Venice, 10 June 1880
The lady wore a sober dress of gray silk that shimmered like the sea on an overcast day. It was the silk that first caught James McNeill Whistler's eye, the rich ripples of light and darkness, but the lady held his attention. She was slender and small in stature, and Whistler was drawn to her straight, easy posture, her eager gait. He could not see her face, but he guessed that she was not young and not old either — thirty-five, perhaps.
From the cut of her dress and her confident progress through the flocks of pigeons and people milling about the Piazza San Marco, she was an Englishwoman. A tall man accompanied her, and they proceeded with an assurance that humans and birds alike would yield the path. The couple had entered the square from the direction of the Hôtel de l'Europe, where the English preferred to stay. Who had recently arrived? In Venice, news carried quickly, like sound over water. Maud would know.
He decided that the lady was one of those gentlewomen who moved inside a carapace of their homeland and on foreign soil disdained everything not English. Just now, she would be complaining to her companion about their accommodations in Venice's best hotel — and if Whistler were to encounter her at a dinner, she would complain to him as well, after she recalled vaguely that he was involved in some distasteful scandal having to do with the eminent critic John Ruskin, whom of course she worshiped. Although she would gaze diligently upon Venice's treasures, its squalor was what she would remember; she could understand that better than its beauty. Beauty lay beyond borders of feeling she would not permit herself to cross. Hanging in her country house would be portraits of her dogs.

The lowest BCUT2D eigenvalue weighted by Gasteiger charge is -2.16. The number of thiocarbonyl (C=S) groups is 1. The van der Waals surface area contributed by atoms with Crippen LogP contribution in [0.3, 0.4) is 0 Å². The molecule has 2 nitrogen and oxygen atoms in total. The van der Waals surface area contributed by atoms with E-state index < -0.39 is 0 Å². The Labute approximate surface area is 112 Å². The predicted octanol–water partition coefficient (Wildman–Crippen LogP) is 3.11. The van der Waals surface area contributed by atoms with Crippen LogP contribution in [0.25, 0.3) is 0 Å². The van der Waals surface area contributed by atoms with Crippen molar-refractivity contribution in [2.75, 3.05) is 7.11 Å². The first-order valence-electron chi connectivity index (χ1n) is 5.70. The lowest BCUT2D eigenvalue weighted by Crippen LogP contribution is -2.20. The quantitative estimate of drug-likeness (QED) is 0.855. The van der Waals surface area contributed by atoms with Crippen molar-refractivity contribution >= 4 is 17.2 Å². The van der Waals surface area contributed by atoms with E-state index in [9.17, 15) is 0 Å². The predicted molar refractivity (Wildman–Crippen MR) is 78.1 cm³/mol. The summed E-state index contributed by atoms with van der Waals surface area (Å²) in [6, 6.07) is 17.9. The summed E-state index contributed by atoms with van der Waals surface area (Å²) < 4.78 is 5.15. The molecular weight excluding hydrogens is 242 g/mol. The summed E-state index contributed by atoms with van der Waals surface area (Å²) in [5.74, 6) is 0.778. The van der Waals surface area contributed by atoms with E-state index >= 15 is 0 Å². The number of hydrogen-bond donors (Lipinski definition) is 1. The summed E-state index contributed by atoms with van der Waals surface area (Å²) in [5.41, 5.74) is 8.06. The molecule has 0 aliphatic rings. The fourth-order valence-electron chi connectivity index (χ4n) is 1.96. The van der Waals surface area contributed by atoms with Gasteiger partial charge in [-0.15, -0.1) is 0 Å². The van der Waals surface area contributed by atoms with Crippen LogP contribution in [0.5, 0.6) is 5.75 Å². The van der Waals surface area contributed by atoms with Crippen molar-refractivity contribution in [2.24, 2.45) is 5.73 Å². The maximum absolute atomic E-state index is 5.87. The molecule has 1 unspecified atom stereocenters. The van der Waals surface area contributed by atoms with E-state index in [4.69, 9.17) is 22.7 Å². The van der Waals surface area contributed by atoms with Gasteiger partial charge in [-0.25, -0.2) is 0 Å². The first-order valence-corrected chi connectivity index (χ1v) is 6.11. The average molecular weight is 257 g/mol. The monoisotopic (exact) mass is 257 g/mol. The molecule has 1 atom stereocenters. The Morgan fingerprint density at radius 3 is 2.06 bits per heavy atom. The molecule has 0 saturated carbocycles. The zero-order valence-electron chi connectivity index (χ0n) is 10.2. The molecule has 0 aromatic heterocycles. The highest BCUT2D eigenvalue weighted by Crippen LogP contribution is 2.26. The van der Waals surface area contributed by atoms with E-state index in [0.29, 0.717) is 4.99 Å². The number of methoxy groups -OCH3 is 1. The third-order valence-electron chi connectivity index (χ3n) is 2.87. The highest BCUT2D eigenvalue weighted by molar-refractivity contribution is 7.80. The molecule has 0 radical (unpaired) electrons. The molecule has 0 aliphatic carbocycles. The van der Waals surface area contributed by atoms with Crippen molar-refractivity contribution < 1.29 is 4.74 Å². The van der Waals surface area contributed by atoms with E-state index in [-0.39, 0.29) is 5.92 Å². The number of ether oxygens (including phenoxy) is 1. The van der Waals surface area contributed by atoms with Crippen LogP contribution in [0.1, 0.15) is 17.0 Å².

Nonetheless, her bearing intrigued Whistler. He sat at a table at the Café Florian in a state of heightened receptivity — alert to the action of light, dazzled from his morning's expedition, his senses prickling with beauty. He had not yet absorbed what he had seen, had not yet organized its illusory perspective of sea and city and mountaintops. Now, with a kind of visual elation, he saw everything with preternatural clarity; he felt as if he could see emotion.
He had risen at six, fighting his desire to sleep off the excesses of the night before; his gondolier, Cavaldoro, had ferried him into the lagoon past the Giudecca to see the snowcapped crags of the Dolomites rising behind Venice like a painted scrim, glittering and hallucinatory in the golden eastern light. Maud had protested when he kicked off the sheet. "You paint fog," she remonstrated. "You paint fog better than anybody, you say so yourself. Stay with me — you came home so late." Pink and yielding she smiled and showed large pearly teeth.
"You can't paint fog unless you know what it hides," he had answered, and slithered out from under her. Was he doing so only to demonstrate the limits of his mistress's hold on him? No — the sight of the mountains did exalt him, released him for a moment from ambition and doubt. But amidst the crowded sense of urgent amusement in the piazza, his oppression returned.
Excerpted from The World Before Her. Copyright (c) 2008 by Deborah Weisgall. With permission of Houghton Mifflin Harcourt Publishing Co. All rights reserved.